BERRIEN SPRINGS — Oronoko Township landlords will have to pay a late fee if they fail to register their rental properties by Aug. 30. Township officials adopted a new rental housing ordinance in June which included an application form and registration fee schedule.
Oronoko Township Board members on Tuesday debated how much to charge those who miss the registration deadline before settling on charging 50 percent of the original fee, or a minimum of $100. That is the same late fee charged for other things in the township, such as failing to get a building permit.
The new effort is called the Rental Safety Verification Program with the goals of renter and firefighter safety, cosmetic and curb appeal and maintaining property values. Rules are set out for short- and long-term rentals.
Owners of long-term rentals will be charged $100 per building for registration, plus $20 for each rental dwelling unit if they register on time. Short-term rentals will pay $300 every year for registration and inspections. The ordinance requires registration every two years for long-term rentals and every year for short-term rentals.
Supervisor Mike Hildebrand said the board failed to spell out what a late fee would be when they passed it in June. He noted that letters went out to landlords last week reminding them of the upcoming deadline and he estimated that 20 to 25 percent of landlords have already registered.
Board members debated what to do about a late fee and how much to charge. Clerk Suzanne Renton suggested being lenient in the first year of the program and have a late fee be a percentage of the regular fee. Other board members were less charitable, saying that while some might forget, other landlords won’t pay until they’re forced to.
Hildebrand initially proposed adding a $50 late fee every 30 days a landlord is late, while others wanted the late fee to be even higher. Treasurer Larry Schalk said he felt the fee should be punitive. Hildebrand himself said he thought the late fee needed to be high enough to be a deterrent. “If you have a carrot, there needs to be a stick,” he said.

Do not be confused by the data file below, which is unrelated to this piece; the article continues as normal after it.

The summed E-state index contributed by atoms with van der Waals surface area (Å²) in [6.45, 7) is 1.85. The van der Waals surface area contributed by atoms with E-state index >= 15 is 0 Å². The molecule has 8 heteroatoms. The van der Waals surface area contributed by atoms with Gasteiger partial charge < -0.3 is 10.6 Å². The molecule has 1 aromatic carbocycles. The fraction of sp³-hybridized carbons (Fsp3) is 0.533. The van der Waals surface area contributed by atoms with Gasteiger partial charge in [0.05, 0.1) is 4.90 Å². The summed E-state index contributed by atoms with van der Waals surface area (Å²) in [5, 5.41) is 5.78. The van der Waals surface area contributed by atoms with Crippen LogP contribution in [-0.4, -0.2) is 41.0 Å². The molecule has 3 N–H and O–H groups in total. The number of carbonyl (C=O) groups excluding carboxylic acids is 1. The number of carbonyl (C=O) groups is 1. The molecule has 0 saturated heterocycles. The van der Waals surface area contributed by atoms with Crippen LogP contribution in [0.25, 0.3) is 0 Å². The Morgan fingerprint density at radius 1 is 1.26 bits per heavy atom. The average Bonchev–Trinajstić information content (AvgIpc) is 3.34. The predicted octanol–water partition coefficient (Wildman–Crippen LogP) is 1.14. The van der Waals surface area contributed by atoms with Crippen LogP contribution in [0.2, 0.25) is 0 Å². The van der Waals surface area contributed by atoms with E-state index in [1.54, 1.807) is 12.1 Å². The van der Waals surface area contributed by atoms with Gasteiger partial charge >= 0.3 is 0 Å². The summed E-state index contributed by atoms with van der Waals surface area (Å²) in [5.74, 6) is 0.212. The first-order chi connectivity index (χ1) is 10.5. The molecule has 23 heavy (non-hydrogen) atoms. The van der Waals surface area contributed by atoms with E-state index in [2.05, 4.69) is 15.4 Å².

Trustee Don Damron suggested the township start out being more reasonable with the late fee since no specific late fee amount was discussed initially. He favored levying the 50 percent late fee once and then look at it again in two years when the ordinance is re-evaluated.
In other business, if Medic 1 wants to get Oronoko Township to approve its new articles of incorporation, it will have to make at least one change. Board members voted down the latest version at Tuesday’s meeting.
The vote to accept the articles of incorporation – which all but Oronoko Township, Benton Harbor and Benton Township have approved – failed on a 3-4 vote. Township Supervisor Mike Hildebrand noted that all 17 owners must approve the new articles.
Those voting no were Clerk Suzanne Renton, Treasurer Larry Schalk and Trustees Rich Albers and Marc Kerlikowske. Voting yes were Hildebrand and Trustees Don Damron and Robert Palmer. Palmer is the township representative on the Medic 1 board.
The main sticking point for those opposed is that the document refers to Lakeland and not Spectrum Health Lakeland, although Renton and Schalk also wanted to see ex officio board members being allowed to vote. “Lakeland doesn’t exist,” Albers said.
Hildebrand said he hoped to get everything resolved and the document signed. “I don’t want to run Medic 1 from Oronoko Township,” he said. “I don’t want us to be the stumbling block.”
Board members also disagreed on how much to pay to WNIT public television to sponsor the upcoming Berrien Springs “Our Town” documentary. It is scheduled to air on WNIT on Aug. 26 at 8 p.m.
Renton initially suggested giving $500 to the project so that the township can be listed as a sponsor, but others wanted to give more. Kerlikowske called $500 too “stingy” and noted that the township spent $5,000 on radio advertising.
The vote was 5-2, with Palmer and Schalk voting no.
In addition, board members heard about but did not act on a proposal to fix the Kephart Woods County Drain. Residents in that area of the township, representing an estimated 260 to 270 homes, have complained about drainage problems for several years. The township paid for cleaning out the drain three years ago and turned it over to the county in 2017.
Engineer Gregory Lamkin of LSG Engineers is working with the county drain commissioner to develop options for the project. He told board members that he and others have developed three alternatives, plus an extra option that would put in a sanitary force main.
The option he recommended would install roadside ditches in the area west of Kephart Lane, increase the size of the pipes draining stormwater, plus install a leaching basin. That option carries a $2.7 million price tag. The township, the county and residents would share costs, to be paid back over 20 years.
Hildebrand said he’d also like to explore doing the sanitary force main option which would cost an estimated $750,000 and not require roadways or yards to be torn up. He said he also wants to explore the possibility of getting a grant from USDA Rural Development to help offset the costs.
Lamkin and Hildebrand said the current timetable calls for the preferred option or options to be designed this winter and the project going out for bids next spring. Hildebrand asked board members to look over the information and come back in September for a possible vote.